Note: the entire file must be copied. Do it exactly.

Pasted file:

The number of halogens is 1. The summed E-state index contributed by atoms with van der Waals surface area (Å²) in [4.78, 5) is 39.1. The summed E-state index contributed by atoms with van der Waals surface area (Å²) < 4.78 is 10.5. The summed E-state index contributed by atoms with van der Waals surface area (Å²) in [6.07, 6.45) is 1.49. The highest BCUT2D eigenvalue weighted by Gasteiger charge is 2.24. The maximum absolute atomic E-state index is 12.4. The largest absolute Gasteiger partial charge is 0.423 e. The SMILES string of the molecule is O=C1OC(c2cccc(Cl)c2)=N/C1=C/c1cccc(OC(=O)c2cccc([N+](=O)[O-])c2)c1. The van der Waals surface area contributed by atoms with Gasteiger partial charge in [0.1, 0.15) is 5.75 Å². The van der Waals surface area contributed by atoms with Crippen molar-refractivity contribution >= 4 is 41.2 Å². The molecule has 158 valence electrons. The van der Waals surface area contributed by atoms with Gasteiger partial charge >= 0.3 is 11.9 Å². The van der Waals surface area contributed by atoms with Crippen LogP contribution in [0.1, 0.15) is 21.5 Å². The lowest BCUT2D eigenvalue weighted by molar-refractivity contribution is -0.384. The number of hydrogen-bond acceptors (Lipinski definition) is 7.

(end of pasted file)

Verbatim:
The number of halogens is 1. The summed E-state index contributed by atoms with van der Waals surface area (Å²) in [4.78, 5) is 39.1. The summed E-state index contributed by atoms with van der Waals surface area (Å²) < 4.78 is 10.5. The summed E-state index contributed by atoms with van der Waals surface area (Å²) in [6.07, 6.45) is 1.49. The highest BCUT2D eigenvalue weighted by Gasteiger charge is 2.24. The maximum absolute atomic E-state index is 12.4. The largest absolute Gasteiger partial charge is 0.423 e. The SMILES string of the molecule is O=C1OC(c2cccc(Cl)c2)=N/C1=C/c1cccc(OC(=O)c2cccc([N+](=O)[O-])c2)c1. The van der Waals surface area contributed by atoms with Gasteiger partial charge in [0.1, 0.15) is 5.75 Å². The van der Waals surface area contributed by atoms with Crippen molar-refractivity contribution >= 4 is 41.2 Å². The molecule has 158 valence electrons. The van der Waals surface area contributed by atoms with Gasteiger partial charge >= 0.3 is 11.9 Å². The van der Waals surface area contributed by atoms with Crippen LogP contribution in [0.1, 0.15) is 21.5 Å². The lowest BCUT2D eigenvalue weighted by molar-refractivity contribution is -0.384. The number of hydrogen-bond acceptors (Lipinski definition) is 7.